Please see http://www.utexas.edu/safety/ehs/msds/lead.html

45gunner
08-24-2008, 20:21
bump bump

ciwsguy
08-25-2008, 16:19
IMO, this has been a civil and informative discussion. If nothing else, it should have made shooters aware of the potentially hazardous issues of shooting indoor and handling. Did anyone reply from BIR as to their ventilation standard or quality?

45gunner
08-25-2008, 18:58
Please read the section in the link on precautions to take like blowing your nose, clean lead residue off your face and moustace, change clothes, handling of brass and shoes etc.
Please see http://www.utexas.edu/safety/ehs/msds/lead.html


Looks like I could have done a lot more had I know about this and after this discusson I will never handle my brass and reloading materials the same way and be much more cautious were I shoot at.

I have heard other people say that their lead level is not a problem even though they shoot at the same indoor range I shot at.

But a careful analysis revels that they don't R.O. as much, attend matches on a regular basis, don't pickup brass. Most only attend 1 match a week at the smaller matches.(This is a good thing for them. Bad for me)

I'm sure everyone is tired of hearing from me so for now my soapbox is worn out.

I was lucky to have had a checkup before my lead level got much higher and tooks steps to prevent further posioning.

Please have your lead level checked immediately.

:soap:

45gunner
08-26-2008, 16:26
My blood lead level test came back and shows that the lead level dropped from 64 to 54 after taking 2000mg of Vitiamin C for two weeks.

They say that blood tests are inaccurate.

I'm not a doctor but Vitiamin C seems to help. This has been confirmed by someone else I know that took Vitiamin C and stopped going to the indoor shooting range after having similar problems.

Go Sharks
08-26-2008, 16:37
Wow I never knew shooting effected you that much. I am definitely going to go to a different range now that I know this.

Houngan
08-26-2008, 20:43
Hey folks, Matt Griffin here. I was the original "High Lead Guy" and I can shed some light on this. And, just to shake things up, I'm going to have nothing but good to say about either Open Range or Bluegrass in its present incarnation.

First, my lead level is currently 23. That's down from 42 a few years ago when I stopped shooting on Tuesdays. Otherwise I didn't change my routine at all, still reloaded molycoat lead, didn't wear gloves, etc. I can safely say that there is a ton of lead being taken on at the indoor shoots.

HOWEVER, it is not the range's fault. It's yours. Open Range boasts what is apparently a very modern, top-of-the-line system, and I believe him. His system moves a wall of air downrange at 55 feet per minute, which sounds like it does the trick for any indoor shooting range, as far as keeping lead away from the line shooters. BUT, at twenty yards my A zone split is about .40. At ten yards, it is .23. So on a sixteen round course, for example, I'm going to throw a wall of lead into a six-second wall of air that is moving away from me at 55fpm. By the time I unload and show clear, pick up my mags, and start walking, there's a good chance the wall will outrun me.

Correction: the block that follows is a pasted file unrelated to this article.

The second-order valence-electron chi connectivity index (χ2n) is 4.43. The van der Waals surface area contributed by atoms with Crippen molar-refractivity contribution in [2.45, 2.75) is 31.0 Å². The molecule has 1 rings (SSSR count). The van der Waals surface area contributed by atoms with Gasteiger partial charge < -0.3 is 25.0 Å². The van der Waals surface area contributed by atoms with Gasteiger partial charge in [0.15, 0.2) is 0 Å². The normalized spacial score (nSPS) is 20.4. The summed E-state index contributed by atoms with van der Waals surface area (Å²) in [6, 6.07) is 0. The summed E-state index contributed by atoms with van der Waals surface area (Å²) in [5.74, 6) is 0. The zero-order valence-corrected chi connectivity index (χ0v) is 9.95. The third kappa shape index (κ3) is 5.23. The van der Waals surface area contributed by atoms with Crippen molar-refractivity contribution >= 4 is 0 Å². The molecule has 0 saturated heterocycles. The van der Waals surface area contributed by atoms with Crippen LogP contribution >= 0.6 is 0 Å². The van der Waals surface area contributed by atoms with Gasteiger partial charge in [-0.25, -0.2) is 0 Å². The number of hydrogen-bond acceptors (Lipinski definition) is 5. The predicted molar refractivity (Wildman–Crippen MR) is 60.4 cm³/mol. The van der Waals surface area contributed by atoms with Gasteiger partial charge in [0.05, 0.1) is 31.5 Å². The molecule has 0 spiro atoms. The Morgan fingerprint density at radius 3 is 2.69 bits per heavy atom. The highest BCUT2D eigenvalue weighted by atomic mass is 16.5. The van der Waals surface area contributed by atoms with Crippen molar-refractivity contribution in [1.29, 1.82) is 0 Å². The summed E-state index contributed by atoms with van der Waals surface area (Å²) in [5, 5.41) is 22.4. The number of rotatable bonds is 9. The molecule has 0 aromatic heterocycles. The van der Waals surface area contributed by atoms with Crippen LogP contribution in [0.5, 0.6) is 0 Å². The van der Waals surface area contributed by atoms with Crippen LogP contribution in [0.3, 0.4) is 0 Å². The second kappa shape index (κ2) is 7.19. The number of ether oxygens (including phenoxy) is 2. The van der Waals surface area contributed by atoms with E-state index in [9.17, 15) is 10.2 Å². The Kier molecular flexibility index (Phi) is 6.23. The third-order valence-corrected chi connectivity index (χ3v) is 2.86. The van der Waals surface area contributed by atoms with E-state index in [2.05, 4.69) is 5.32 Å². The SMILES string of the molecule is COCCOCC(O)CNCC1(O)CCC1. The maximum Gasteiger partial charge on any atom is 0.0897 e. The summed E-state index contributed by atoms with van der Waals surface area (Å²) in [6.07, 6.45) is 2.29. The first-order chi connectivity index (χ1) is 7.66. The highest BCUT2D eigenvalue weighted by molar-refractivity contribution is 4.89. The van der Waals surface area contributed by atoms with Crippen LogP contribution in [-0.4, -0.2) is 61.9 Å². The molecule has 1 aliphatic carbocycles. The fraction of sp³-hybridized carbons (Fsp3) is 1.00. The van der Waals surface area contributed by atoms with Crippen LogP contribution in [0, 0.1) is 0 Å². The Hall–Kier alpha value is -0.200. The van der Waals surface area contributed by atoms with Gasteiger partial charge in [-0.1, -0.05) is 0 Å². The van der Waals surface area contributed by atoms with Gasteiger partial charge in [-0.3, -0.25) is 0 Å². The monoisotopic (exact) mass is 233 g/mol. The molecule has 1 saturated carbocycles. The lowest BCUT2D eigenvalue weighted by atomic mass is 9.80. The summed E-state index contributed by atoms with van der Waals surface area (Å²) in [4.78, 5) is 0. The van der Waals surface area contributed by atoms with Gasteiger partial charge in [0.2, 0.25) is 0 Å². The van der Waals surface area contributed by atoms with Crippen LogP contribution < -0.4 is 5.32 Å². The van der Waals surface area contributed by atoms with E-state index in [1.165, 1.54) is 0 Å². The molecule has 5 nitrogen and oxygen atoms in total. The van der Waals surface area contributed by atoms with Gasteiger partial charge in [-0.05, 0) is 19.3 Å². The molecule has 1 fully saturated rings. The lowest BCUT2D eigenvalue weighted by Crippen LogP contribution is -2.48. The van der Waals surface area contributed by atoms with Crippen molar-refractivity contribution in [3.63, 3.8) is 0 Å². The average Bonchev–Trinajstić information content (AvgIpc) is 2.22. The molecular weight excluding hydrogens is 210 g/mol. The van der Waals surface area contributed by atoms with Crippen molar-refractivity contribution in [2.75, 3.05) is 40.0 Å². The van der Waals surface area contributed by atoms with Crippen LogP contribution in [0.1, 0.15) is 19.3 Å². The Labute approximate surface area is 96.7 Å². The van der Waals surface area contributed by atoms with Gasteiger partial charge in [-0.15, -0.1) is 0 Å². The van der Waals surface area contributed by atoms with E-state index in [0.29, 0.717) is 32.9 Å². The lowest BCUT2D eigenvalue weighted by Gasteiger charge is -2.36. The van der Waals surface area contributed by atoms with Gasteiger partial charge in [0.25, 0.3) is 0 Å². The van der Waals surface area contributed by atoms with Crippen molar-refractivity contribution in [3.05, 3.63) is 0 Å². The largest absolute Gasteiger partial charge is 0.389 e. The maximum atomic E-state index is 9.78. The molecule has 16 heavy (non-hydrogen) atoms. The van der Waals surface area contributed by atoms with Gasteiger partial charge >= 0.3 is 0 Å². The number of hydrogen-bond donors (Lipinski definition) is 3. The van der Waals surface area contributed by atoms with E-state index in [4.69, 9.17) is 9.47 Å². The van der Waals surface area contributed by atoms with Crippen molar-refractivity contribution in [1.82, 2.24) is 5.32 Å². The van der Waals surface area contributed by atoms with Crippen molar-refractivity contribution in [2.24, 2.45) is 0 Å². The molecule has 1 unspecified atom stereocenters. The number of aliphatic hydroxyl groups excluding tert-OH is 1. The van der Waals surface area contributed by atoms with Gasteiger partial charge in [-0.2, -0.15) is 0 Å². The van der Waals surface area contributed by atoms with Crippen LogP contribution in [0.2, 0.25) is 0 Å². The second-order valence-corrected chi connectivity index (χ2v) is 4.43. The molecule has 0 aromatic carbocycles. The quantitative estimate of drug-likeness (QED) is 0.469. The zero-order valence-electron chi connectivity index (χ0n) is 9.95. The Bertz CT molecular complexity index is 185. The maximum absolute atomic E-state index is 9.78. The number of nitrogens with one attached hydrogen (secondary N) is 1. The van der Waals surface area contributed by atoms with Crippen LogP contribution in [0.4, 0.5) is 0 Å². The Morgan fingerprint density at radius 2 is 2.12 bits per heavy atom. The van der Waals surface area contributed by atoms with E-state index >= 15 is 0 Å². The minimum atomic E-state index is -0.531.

But not you. You started walking to paste the targets as soon as my gun was holstered, didn't you? You're going to take off at 2-3mph, which is 3-5fps, which is 180-300fpm. You're going to walk through that wall of crud, get to the targets, and then still be there when it passes by again. Double whammy. And you're going to do it over and over again.

Long and short, the open bay matches are going to get lead into your system, either fast through the lungs or slow through the skin, and there isn't much you can do about it. Maybe somebody in a Tyvek suit and a respirator handles all the pasting, but that's about it. I learned a lot from the indoor shoots, but I also am a helpful soul generally, so I stayed in the bay the entire time, pasting targets or RO'ing for every shooter. This was before the ventilation had been fixed in the bay. But the operative thing is that any range is only designed to protect stationary shooters at the line. Downrange is for the Tyvek guys.

Now I have to figure out how to get the last bit out. I've started wearing gloves while reloading, and I'm changing my clothes after coming in from the range, but I still know that my basement is coated in the stuff, as well as my shooting bag. After Nationals I'm going to go on a cleaning jag and see if I can't isolate some of the sources. But I point out that my 23 is now from zero indoor shooting. So let's all lay off the ranges, 'kay?

H.

45gunner
08-26-2008, 21:06
Matt,
If you read my link in one or the preceeding post it has a few more tips.
1. Wiping off your face and hands after shooting and before eating anything.
2. The the brass you pickup and reload contains lead. When handling it you should do it will gloves.
3. When I tumble my brass the residue in the tumbler contains lead from the brass. Clean the brass outside and dump the clean brass while wearing a two stage respirator.
4. Wash your hair after shooting. It can contain lead that transfers to your pillow at night.
5. Shoot only jacketed bullets.
6. You can google and find that lead testing kits are available. Im ordering some.

Bladerunner747
08-27-2008, 09:11
Vitamin C is a weak chelator, better than nothing though. If you take too much you'll get the runs, no big deal, just back off the dosage.
www.doctorsdata.com was the one lab my doctor used. Because blood tests are not that accurate, they use hair sample spectrographic tests. The cost was under $100 when I did it about three years ago, $78, I think. I am sure they have gone up in price like everything else.
You can order the kit from them.